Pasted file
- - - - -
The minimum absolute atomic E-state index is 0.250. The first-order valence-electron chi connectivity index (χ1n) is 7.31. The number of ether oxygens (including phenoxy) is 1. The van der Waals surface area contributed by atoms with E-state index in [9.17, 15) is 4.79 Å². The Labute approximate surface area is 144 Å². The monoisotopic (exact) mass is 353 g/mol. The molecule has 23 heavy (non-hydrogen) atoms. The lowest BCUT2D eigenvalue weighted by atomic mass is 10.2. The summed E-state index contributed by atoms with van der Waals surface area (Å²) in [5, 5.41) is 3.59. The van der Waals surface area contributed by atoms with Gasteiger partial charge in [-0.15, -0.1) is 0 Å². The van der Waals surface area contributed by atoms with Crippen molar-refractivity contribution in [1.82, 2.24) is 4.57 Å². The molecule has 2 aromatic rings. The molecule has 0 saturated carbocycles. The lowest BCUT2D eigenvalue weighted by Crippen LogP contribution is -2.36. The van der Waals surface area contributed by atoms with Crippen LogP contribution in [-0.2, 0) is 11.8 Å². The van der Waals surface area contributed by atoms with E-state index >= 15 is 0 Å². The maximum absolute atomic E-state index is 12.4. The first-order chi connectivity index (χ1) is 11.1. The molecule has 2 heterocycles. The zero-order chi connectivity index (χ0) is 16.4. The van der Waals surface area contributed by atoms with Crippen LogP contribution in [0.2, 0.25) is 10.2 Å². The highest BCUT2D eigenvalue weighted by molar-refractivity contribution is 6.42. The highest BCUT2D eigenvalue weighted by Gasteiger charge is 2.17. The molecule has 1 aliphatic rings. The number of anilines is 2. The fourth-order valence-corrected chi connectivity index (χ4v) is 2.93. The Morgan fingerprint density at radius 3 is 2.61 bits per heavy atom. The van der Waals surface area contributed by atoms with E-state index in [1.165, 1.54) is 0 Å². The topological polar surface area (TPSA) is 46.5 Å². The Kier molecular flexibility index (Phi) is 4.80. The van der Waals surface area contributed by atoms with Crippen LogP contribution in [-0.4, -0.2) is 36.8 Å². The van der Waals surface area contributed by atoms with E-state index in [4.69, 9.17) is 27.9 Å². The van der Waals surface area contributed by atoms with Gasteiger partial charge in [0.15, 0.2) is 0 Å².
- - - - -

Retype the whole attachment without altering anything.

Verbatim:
The minimum absolute atomic E-state index is 0.250. The first-order valence-electron chi connectivity index (χ1n) is 7.31. The number of ether oxygens (including phenoxy) is 1. The van der Waals surface area contributed by atoms with E-state index in [9.17, 15) is 4.79 Å². The Labute approximate surface area is 144 Å². The monoisotopic (exact) mass is 353 g/mol. The molecule has 23 heavy (non-hydrogen) atoms. The lowest BCUT2D eigenvalue weighted by atomic mass is 10.2. The summed E-state index contributed by atoms with van der Waals surface area (Å²) in [5, 5.41) is 3.59. The van der Waals surface area contributed by atoms with Gasteiger partial charge in [-0.15, -0.1) is 0 Å². The van der Waals surface area contributed by atoms with Crippen molar-refractivity contribution in [1.82, 2.24) is 4.57 Å². The molecule has 2 aromatic rings. The molecule has 0 saturated carbocycles. The lowest BCUT2D eigenvalue weighted by Crippen LogP contribution is -2.36. The van der Waals surface area contributed by atoms with Crippen LogP contribution in [-0.2, 0) is 11.8 Å². The van der Waals surface area contributed by atoms with E-state index >= 15 is 0 Å². The maximum absolute atomic E-state index is 12.4. The first-order chi connectivity index (χ1) is 11.1. The molecule has 2 heterocycles. The zero-order chi connectivity index (χ0) is 16.4. The van der Waals surface area contributed by atoms with Crippen LogP contribution in [0.2, 0.25) is 10.2 Å². The highest BCUT2D eigenvalue weighted by molar-refractivity contribution is 6.42. The highest BCUT2D eigenvalue weighted by Gasteiger charge is 2.17. The molecule has 1 aliphatic rings. The number of anilines is 2. The fourth-order valence-corrected chi connectivity index (χ4v) is 2.93. The Morgan fingerprint density at radius 3 is 2.61 bits per heavy atom. The van der Waals surface area contributed by atoms with E-state index in [1.165, 1.54) is 0 Å². The topological polar surface area (TPSA) is 46.5 Å². The Kier molecular flexibility index (Phi) is 4.80. The van der Waals surface area contributed by atoms with Crippen LogP contribution in [-0.4, -0.2) is 36.8 Å². The van der Waals surface area contributed by atoms with E-state index in [4.69, 9.17) is 27.9 Å². The van der Waals surface area contributed by atoms with Gasteiger partial charge in [0.15, 0.2) is 0 Å².